Top 10 Causes of Bad Breath – Reasons Your Breath Stinks

Top 10 Causes of Bad Breath – Reasons Your Breath Stinks

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TOP 10 Causes of BAD BREATH – Reasons Your
Breath Stinks! Bad breath – or Halitosis – is often caused
by a buildup of bacteria in the mouth that gives off unpleasant odors or gases that smell
like sulfur, or worse. Anyone can get bad breath! Bad breath is actually quite common, and while
it can be super embarrassing and even down right depressing, bad breath is usually treatable. Let’s take a look at the 10 most common
causes of Halitosis and what you can do about it! Number 1 – Coffee Who doesn’t love a freshly brewed cup of
Joe? We already know that coffee stains teeth,
but it also causes bad breath! Coffee will dry your mouth out and the more
you drink, the worse it gets. Try having just a cup or two a day, and drink
a glass of water after each cup – as this will help keep your mouth from becoming too
dry. Number 2 – Chewing Gum When we sense that our breath smells bad,
we usually reach for a piece of gum thinking that this will solve the problem. However, chewing gum will only mask the smell,
rather than treat the cause of the problem. Many commercial chewing gums contain sugar,
which only feed the bacteria that cause the stinky breath we’re trying to get rid of! So make sure to choose sugar free gum instead. Number 3 – Improper Oral Hygiene Not brushing properly, and especially not
brushing your tongue, can cause a rather funky smell in your mouth. Food residue, bacteria and dead skin cells
build up on the tongue and produce a white coating, which causes the bad odor. So make sure to scrape your tongue daily. And if you have tartar around your teeth,
only a proper dental cleaning will eliminate it – so be sure to get regular dental cleanings. Number 4 – Diet We all know that eating certain foods like
garlic or onions will leave you with bad breath. But, fasting and “low carb dieting” can
also cause bad breath because the body breaks down fat and releases ketones – which cause
a fruity acetone-like odor on the breath when you exhale. Also, eating too much protein can be a culprit. It’s best to have a balanced diet. Number 5 – Cavities, Gum Disease or Infection Not many people look forward to a visit with
the dentist, but regular checkups are important. If you don’t go, there may be underlying
issues that you are unaware of causing your bad breath. If you have regular checkups and cleaning
done, you are less likely to have major issues that could leave you with halitosis. Number 6 – Tonsil Stones Tonsil stones are accumulations of bacteria
and debris that get stuck in the crypts of some people’s tonsils. The body’s white blood cells proceed to attack
the “foreign objects” stuck in the tonsils. When the white blood cells are finished, hard
particles remain on the tonsils. If the particles are lodged into the crypts,
they will continue to grow and form into tonsil stones. Proper oral hygiene is a must in order to
reduce the accumulation of tonsil stones. Gargling with warm salt water may be helpful
to dislodge the stones. You can also use alcohol-free mouthwash or
try hydrogen peroxide to gargle. However, if the issue becomes overwhelming,
it’s best to consult with a specialist. Number 7 – Medication Certain medications can indirectly cause bad
breath by contributing to dry mouth, while other medications break down in the body and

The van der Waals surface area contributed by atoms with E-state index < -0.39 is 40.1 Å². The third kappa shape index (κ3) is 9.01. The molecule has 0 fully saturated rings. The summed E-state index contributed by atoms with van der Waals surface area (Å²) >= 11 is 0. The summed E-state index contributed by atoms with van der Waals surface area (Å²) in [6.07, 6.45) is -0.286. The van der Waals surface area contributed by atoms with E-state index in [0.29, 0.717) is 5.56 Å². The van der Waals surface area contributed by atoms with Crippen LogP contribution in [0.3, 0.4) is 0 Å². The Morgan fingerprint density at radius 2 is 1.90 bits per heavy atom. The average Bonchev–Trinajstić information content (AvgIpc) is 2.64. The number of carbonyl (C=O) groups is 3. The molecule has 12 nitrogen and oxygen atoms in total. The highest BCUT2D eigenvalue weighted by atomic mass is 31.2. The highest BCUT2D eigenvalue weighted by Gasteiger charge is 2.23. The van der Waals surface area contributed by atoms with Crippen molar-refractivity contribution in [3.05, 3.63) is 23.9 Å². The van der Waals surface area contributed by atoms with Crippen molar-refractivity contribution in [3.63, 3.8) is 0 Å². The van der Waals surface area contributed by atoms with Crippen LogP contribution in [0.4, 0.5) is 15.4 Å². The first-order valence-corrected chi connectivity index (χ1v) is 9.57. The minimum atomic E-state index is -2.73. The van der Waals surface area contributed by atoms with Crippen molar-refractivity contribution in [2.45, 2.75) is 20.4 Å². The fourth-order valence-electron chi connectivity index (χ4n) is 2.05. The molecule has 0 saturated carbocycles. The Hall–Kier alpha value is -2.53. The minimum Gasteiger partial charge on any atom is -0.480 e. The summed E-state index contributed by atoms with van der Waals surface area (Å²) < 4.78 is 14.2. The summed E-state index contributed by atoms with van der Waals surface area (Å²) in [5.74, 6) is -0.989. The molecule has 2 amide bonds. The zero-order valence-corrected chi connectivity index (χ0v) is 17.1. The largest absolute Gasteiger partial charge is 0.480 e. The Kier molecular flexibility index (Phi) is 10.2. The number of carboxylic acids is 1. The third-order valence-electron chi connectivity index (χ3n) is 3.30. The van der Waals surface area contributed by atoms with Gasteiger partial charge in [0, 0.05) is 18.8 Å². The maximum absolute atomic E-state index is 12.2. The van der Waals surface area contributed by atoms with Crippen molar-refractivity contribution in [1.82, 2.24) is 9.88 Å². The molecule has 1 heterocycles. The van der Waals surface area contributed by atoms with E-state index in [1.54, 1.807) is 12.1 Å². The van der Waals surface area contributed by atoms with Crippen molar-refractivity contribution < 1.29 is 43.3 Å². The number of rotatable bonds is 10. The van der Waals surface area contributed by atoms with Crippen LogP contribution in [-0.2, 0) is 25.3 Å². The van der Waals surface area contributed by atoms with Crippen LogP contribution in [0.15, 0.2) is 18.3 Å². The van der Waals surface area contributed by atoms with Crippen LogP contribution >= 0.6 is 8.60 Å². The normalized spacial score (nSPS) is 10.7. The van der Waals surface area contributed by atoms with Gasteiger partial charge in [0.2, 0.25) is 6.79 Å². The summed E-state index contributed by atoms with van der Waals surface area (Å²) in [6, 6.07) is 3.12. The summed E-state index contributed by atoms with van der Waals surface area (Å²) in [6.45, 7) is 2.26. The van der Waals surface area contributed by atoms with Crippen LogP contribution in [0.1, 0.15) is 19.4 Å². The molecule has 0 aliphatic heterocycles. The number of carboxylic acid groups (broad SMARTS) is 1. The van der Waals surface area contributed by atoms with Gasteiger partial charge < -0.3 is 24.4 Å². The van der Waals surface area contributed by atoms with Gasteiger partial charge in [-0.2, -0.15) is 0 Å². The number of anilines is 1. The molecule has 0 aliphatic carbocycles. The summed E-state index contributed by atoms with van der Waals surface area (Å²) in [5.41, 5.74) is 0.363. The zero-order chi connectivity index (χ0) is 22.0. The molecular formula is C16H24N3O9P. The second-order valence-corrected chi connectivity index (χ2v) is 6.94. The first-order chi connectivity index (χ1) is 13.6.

release chemicals that can be carried on your breath when exhaling. Number 8 – Diseases Some diseases, including some cancers and
conditions such as metabolic disorders, can be the culprit of a distinctive breath odor
as a result of the chemicals they produce. Chemo and radiation therapy can also lead
to bad breath by affecting saliva production and causing dry mouth. Due to the reduced saliva, bacteria builds
up and releases unpleasant odors, making the breath smell bad. It’s important to get a proper medical diagnosis
– especially if you are doing everything right, and still suffer from halitosis. Number 9 – Dentures Good oral hygiene practices apply to dentures,
just like natural teeth. Food particles and bacteria, can find a home
in the spaces between the dentures and the gum tissue. As bacteria grow and food breaks down, an
unpleasant odour will be released. Removing your dentures to clean them after
each meal and gently brushing the gums will help eliminate odour-causing bacteria. Number 10 – Smoking Not only does smoking leave behind the tell-tale
ashtray odor, the smoke actually affects the flow of saliva in the mouth, which causes
dry mouth. While smoking can contribute to heart disease
and a variety of cancers, including oral cancer, the harmful chemicals found in cigarettes
can also cause bad breath! Just another reason to kick this nasty habit
once and for all! Most people with bad breath are not even aware
of their own stink, because the brain becomes acclimated to one’s own scent. But, there are ways to find out! So how do you know if you have halitosis? Start by checking your tongue. A pink, shiny tongue indicates fresh breath,
while a white coated and scaly tongue can indicate bad breath. Despite what you thought, smelling your own
breath in cupped hands is not the best way to check. Lick the back of your hand, let it dry for
a few seconds, and then give it a good sniff. The easiest way to keep your breath fresh
is to brush your teeth and scrape your tongue properly at least twice a day, floss at least
once a day, and drink lots of water throughout the day to keep your mouth from becoming too
dry. It’s also advised to get a dental cleaning
every 6 months. If you found this video informative, hit the
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